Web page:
Does the U.S. Senate Care About Creating New Jobs?

Does the U.S. Senate care about new job creation? Anyone watching a recent Senate hearing on the airline industry could be forgiven for wondering. At issue: a proposed operating alliance between American and British Airlines that, if approved, will likely bring with it a long-awaited opening of British skies and airports to American commercial aircraft.

Most consumers don’t realize it, but since 1977 the British government has made flying to and from Britain very expensive and extremely inconvenient for Americans. Few Americans are aware, for instance, that the British government allows only two U.S. carriers to land at London’s Heathrow airport. Few realize that Britain sets the prices American carriers must charge to fly Americans to Britain — and that the British government sets these prices artificially high so Americans will be inclined to fly on British carriers. Few Americans understand that many U.S. major cities, cities as large as Salt Lake City and Las Vegas, cannot lawfully receive service from London because of British regulations.

Happily, the British government now has an incentive to end these onerous rules. Britain wants the United States to approve an operating alliance between American Airlines and British Air that will permit these airlines to book passengers on each other’s flights. The Clinton Administration is signaling that it is likely to do so if Britain ends the regulations that have worked against Americans, and replaces them with open competition by signing an “Open Skies” agreement to cover air travel between the U.S. and Britain.

Should the Clinton Administration’s strategy work, the following benefits will result:

· More tourism and travel dollars for Americans: The artificially high prices presently mandated by Great Britain have reduced the flow of tourists from Britain and other locations into the United States. By the fifth year, the lower prices made possible by this agreement is expected to generate 9.4 million new on-board passengers annually between the US and London, amounting to $9.1 billion extra to the U.S. economy annually from foreign visitors.

· Economic benefits and new jobs: Over the next five years implementation of this agreement is expected to generate a cumulative total of $108 billion in additional economic activity, including: $11.8 billion in expenditures by airlines, $28.9 billion in new U.S. aircraft purchases, $25.6 billion in additional annual exports of US-manufactured goods (and a substantial but unquantified increase in U.S. service industry exports), and $11.4 billion in additional annual job-creating foreign investment in the United States. This increased economic activity, combined with the $30.2 billion extra in the first five years to the U.S. economy from foreign visitors will create 152,833 additional U.S. jobs.

· Traveling cost and convenience: Implementation will decrease ticket prices for air passengers and increase travel convenience. 6-12 U.S. cities will receive non-stop service to London for the first time; 12 U.S. cities will have a choice of carriers for trips to London for the first time; and 29 cities will see new or additional service to London Heathrow. A total of 463 new nonstop round-trip flights will be added between the U.S. and Britain, a 86% increase. This new supply of flights will cause prices — which will already be lowered due to the elimination of Britain’s price-raising regulations — to fall still further.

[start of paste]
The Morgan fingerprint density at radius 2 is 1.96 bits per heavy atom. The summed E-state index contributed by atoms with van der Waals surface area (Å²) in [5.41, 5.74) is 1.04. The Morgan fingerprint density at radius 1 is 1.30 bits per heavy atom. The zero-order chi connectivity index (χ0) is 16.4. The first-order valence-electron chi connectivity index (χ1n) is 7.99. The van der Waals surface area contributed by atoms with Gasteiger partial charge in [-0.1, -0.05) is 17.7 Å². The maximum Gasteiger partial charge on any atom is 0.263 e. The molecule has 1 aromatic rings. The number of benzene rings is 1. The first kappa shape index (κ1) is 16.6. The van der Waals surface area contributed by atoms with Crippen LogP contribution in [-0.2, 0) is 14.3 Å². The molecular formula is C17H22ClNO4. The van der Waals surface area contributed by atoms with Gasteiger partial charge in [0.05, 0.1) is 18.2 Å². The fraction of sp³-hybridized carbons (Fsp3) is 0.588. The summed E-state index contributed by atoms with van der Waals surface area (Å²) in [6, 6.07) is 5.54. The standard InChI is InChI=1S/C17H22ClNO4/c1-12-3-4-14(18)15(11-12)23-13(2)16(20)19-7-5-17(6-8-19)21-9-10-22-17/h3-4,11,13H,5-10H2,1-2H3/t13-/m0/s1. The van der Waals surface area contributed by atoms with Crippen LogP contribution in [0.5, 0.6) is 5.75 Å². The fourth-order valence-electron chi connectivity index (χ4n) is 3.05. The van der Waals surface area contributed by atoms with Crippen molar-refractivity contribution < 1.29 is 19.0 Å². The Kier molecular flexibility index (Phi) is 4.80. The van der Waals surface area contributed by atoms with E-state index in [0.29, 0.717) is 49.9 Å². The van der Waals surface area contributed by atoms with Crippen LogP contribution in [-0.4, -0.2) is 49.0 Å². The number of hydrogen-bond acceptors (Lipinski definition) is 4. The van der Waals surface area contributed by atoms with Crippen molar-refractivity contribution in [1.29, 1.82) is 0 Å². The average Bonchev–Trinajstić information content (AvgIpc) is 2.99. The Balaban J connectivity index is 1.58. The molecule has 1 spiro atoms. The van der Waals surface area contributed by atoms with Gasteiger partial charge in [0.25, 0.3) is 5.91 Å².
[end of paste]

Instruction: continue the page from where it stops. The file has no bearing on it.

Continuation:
So what’s the problem? Only the Senators involved can say for sure, but at a recent hearing of the Senate Judiciary Committee’s Subcommittee on Anti-trust, Business Rights and Competition, the three Senators who showed up didn’t seem all that enthusiastic about the new jobs this agreement would create. The Committee limited testimony in favor of the agreement to one representative of American Airlines, despite the willingness of a consumer’s group to testify about the agreement’s benefits. Seven of the eight witnesses permitted to testify downplayed the value of the agreement but none testified that the potential economic benefits to Americans weren’t real. Their main concern seemed to be that the agreement would benefit American Airlines. But is this a viewpoint that should drive U.S. policy? No, because all but one of the witnesses against the agreement were testifying on behalf of other airlines — United, USAir, Delta, Continental and Virgin — which compete with American.

The Senate’s role in this issue is merely advisory. The final decision will be made by the Department of Transportation with the input of the Department of Justice. This may be fortunate. The three Senators who attended this hearing represented Ohio, Wisconsin and New Jersey. This agreement, if approved, by its fifth year would provide $704 million dollars in annual economic benefits to Ohio, $14 million to Vermont and $1.4 billion to New Jersey. These are economic benefits that translate into jobs — yet the Senators seemed unimpressed. Such a cavalier attitude leaves this commentator, normally no fan of the Clinton Administration, pleased that this is one decision that will be left to the executive branch.


Amy Moritz Ridenour is president of The National Center for Public Policy Research.

The National Center for Public Policy Research is a communications and research foundation supportive of a strong national defense and dedicated to providing free market solutions to today’s public policy problems. We believe that the principles of a free market, individual liberty and personal responsibility provide the greatest hope for meeting the challenges facing America in the 21st century.